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Photographer: Gabriela Hasbun, Hair and makeup styling: Whittany Robinson, Models: Candace Hynson, Designer: Lauren Park

Like unreciprocated crushes and embarrassing moments from third grade, acne is one of those things you expect to magically forget about when you enter adulthood.

But — not-so-spoiler alert — acne doesn’t just go away one day, never to be seen again.

While I vividly remember how I envied the clear-faced girls in my youth, research (and social media laments) shows that those gals may be experiencing breakouts in adulthood. Yep, 61.9 percent of people seeing doctors for acne are adults around age 25.

Called “adult-onset acne,” these skin changes may be spurred by clogged pores, bacteria, overproduction of oil, and hormones.

Yep, there’s a whole kaleidoscope of possible causes, including pregnancy, progesterone-only birth control, normal monthly hormone fluctuations, dietary changes, and even certain medications.

Even if you don’t feel stressed, your skin might be. You might’ve experienced the hell that is acne triggering more acne. And while adult acne tends to appear around the chin and jawline, the true horror plot of this story is: Acne can show up anywhere.

So how do you get it back to normal?

Let’s face it: Your teen routine isn’t gonna cut it anymore. There’s a new world of skin care you need an introduction to. And who can help with that better than a professional?

I spoke with four skin care specialists to give you a sneak peek of exactly what they can help with. Peep at what they can do:

You can take as many online quizzes as you want to determine your skin type or the cause of your acne, but the confidence you’ll gain from speaking with a professional is invaluable.

1. Fast-tracked, personalized treatment plan

“A professional will analyze your skin, then create a treatment plan for you,” says Dana Murray, a licensed esthetician with more than 15 years of experience.

“We take into account your skin type, other skin conditions, if you are taking any medications, if you have any illnesses that could be related to your skin, your lifestyle, diet, and the climate you live in.”

2. Find the root cause

Licensed esthetician and popular skin care Youtuber Nayamka Roberts-Smith tells me, “A professional can sift through the madness. There are different types of acne (inflamed versus not inflamed, hormonal, cystic, comedonal), and it’s good to know the exact type you need to treat.”

Not all acne can be treated the same way, and a lot of success depends on the cause. In certain situations, you may also want to get your hormones checked.

3. Provide evidence via cumulative experience

“I’m always going to advocate for seeing a skin care professional, not only because I’m one but because it’s hard to trust the skin care market,” says Roberts-Smith.

“Brands will sell a whole heap of ineffective products with really good marketing. Promises to ‘make pores disappear’ and ‘zap acne’ sound good but are often not trustworthy.”

This is partly because brands formulate their products to work for the majority. Without seeing an expert, you won’t know if that means you. A trained professional can home in on the ingredients your skin is asking for and recommend a specific product.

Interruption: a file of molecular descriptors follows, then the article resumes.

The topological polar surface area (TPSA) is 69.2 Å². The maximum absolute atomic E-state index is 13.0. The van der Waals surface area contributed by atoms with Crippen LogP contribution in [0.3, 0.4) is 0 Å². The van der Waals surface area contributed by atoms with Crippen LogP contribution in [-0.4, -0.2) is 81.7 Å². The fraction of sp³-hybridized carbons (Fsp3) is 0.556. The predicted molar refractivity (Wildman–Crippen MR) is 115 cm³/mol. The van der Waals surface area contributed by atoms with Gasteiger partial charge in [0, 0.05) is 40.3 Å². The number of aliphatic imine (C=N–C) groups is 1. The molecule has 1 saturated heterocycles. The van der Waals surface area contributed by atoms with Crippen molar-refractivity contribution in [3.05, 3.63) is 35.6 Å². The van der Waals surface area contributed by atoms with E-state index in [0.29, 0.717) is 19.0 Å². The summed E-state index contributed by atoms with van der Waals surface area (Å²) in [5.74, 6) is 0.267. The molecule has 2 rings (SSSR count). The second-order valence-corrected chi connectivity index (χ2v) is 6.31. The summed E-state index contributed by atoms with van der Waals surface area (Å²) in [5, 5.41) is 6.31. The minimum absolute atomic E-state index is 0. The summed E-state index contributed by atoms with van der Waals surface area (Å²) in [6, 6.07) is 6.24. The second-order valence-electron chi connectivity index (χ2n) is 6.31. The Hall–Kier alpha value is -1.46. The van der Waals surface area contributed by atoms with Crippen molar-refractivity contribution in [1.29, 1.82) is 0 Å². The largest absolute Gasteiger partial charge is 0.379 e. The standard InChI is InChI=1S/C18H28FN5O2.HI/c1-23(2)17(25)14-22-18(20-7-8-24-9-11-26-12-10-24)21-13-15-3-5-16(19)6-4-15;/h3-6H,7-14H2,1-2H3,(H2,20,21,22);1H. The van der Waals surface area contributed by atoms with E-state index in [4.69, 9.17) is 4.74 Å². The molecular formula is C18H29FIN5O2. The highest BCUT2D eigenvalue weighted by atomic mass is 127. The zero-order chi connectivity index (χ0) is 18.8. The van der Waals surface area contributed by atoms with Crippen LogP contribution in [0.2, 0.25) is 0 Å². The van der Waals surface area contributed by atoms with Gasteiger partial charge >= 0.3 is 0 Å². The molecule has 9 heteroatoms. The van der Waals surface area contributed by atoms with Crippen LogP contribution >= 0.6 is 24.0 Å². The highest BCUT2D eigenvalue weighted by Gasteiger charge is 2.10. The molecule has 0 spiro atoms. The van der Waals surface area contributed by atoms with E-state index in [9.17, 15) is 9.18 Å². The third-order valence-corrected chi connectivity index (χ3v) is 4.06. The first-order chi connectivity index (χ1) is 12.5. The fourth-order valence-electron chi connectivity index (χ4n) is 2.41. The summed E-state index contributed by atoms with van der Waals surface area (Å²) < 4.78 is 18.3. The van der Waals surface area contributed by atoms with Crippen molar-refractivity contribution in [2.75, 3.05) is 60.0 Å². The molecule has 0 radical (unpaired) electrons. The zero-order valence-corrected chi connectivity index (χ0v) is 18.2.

Not everyone has the time or resources to see a specialist for acne. So the pros we spoke to generously offered some bona fide tips.

At the very least, figure out what type of acne you have. That will help narrow your treatment options.

“Salicylic acid (BHA) is a great choice if you have mostly clogged pores, blackheads, or the occasional pimple. It’s also great for people that are sensitive,” says Murray.

“Benzoyl peroxide, on the other hand, is best for inflammatory acne like cystic, whiteheads, and oily skin types. Using a piece of ice to calm an inflamed pimple will be your best friend, too!”

Licensed esthetician Ashley White recommends the following additional ingredients to keep acne in check and prevent it from coming back:

Add to your arsenalWhat it does
RetinoidsNormalize cell turnover, which helps reduce breakouts by preventing dead skin cells from clogging pores
NiacinamidePowerhouse ingredient that improves epidermal barrier function and reduces sebum excretion rate (though it’s not FDA-approved for treating acne)
Sulfur*Certified acne treatment that absorbs excessive oil

*Oral sulfa allergies are fairly common, so if you have any allergies, especially a sulfa allergy, it’s important to talk to your doc before using any products that contain sulfur.

If you’ve tried these and haven’t seen results, you might want to talk to your doctor about birth control pills, topical or oral antibiotics, or spironolactone (off-label). Severe and scarring acne may require oral isotretinoin.

The stress acne can cause is real. Just because topical treatments didn’t solve anything doesn’t mean you’ve failed. Trial and error is part of the process of finding what works.

None of the stages of acne — forming, purging, or clearing — happens overnight. When you think about it, if acne takes a few days to boil up, chances are it won’t go away in one day.

Ashley Curtis, an aesthetician with 13 years of experience, says, “Taking before and after pictures is a good pro-tip when adding new products into your regimen.” It will help you notice results, and it can give you a baseline for what’s working and what isn’t.

Looking at your skin every day for immediate progress probably isn’t helping. A skin cycle takes about 28 days. Reaching your skin goals is very likely going to take three to four times that long.

Hormone changes via pills, cleansing through a routine, or addressing internal needs through diet… it will all take time. What helps pass the time, at least for me, is knowing that I’m on the right track.

Grace Gallagher is a writer living in Portland, Oregon. All of her work can be found at www.gracelgallagher.com.